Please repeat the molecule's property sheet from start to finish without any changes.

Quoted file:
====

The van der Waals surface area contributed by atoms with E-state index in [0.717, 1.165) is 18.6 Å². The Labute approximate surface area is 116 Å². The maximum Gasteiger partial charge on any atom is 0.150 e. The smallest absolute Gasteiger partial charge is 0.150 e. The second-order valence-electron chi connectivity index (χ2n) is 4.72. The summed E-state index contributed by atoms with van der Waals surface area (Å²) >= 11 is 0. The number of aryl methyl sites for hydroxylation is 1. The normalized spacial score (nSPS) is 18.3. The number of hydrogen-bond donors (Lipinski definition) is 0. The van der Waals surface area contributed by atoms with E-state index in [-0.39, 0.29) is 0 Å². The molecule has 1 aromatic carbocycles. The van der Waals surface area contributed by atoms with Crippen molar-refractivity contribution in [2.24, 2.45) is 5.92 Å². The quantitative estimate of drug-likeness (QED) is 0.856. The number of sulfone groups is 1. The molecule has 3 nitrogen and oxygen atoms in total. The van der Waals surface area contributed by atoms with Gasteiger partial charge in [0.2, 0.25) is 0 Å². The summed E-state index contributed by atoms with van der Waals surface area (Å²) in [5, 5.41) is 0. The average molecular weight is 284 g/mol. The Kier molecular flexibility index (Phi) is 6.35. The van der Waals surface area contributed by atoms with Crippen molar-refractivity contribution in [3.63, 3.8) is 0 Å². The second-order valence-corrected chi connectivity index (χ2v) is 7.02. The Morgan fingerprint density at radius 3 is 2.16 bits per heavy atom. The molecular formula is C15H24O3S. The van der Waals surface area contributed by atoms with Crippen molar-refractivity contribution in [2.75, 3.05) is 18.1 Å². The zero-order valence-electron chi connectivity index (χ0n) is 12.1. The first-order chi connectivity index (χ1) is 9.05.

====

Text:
The van der Waals surface area contributed by atoms with E-state index in [0.717, 1.165) is 18.6 Å². The Labute approximate surface area is 116 Å². The maximum Gasteiger partial charge on any atom is 0.150 e. The smallest absolute Gasteiger partial charge is 0.150 e. The second-order valence-electron chi connectivity index (χ2n) is 4.72. The summed E-state index contributed by atoms with van der Waals surface area (Å²) >= 11 is 0. The number of aryl methyl sites for hydroxylation is 1. The normalized spacial score (nSPS) is 18.3. The number of hydrogen-bond donors (Lipinski definition) is 0. The van der Waals surface area contributed by atoms with E-state index in [-0.39, 0.29) is 0 Å². The molecule has 1 aromatic carbocycles. The van der Waals surface area contributed by atoms with Crippen molar-refractivity contribution in [2.24, 2.45) is 5.92 Å². The quantitative estimate of drug-likeness (QED) is 0.856. The number of sulfone groups is 1. The molecule has 3 nitrogen and oxygen atoms in total. The van der Waals surface area contributed by atoms with Gasteiger partial charge in [0.2, 0.25) is 0 Å². The summed E-state index contributed by atoms with van der Waals surface area (Å²) in [5, 5.41) is 0. The average molecular weight is 284 g/mol. The Kier molecular flexibility index (Phi) is 6.35. The van der Waals surface area contributed by atoms with Crippen molar-refractivity contribution in [3.63, 3.8) is 0 Å². The second-order valence-corrected chi connectivity index (χ2v) is 7.02. The Morgan fingerprint density at radius 3 is 2.16 bits per heavy atom. The molecular formula is C15H24O3S. The van der Waals surface area contributed by atoms with Crippen molar-refractivity contribution in [2.75, 3.05) is 18.1 Å². The zero-order valence-electron chi connectivity index (χ0n) is 12.1. The first-order chi connectivity index (χ1) is 9.05.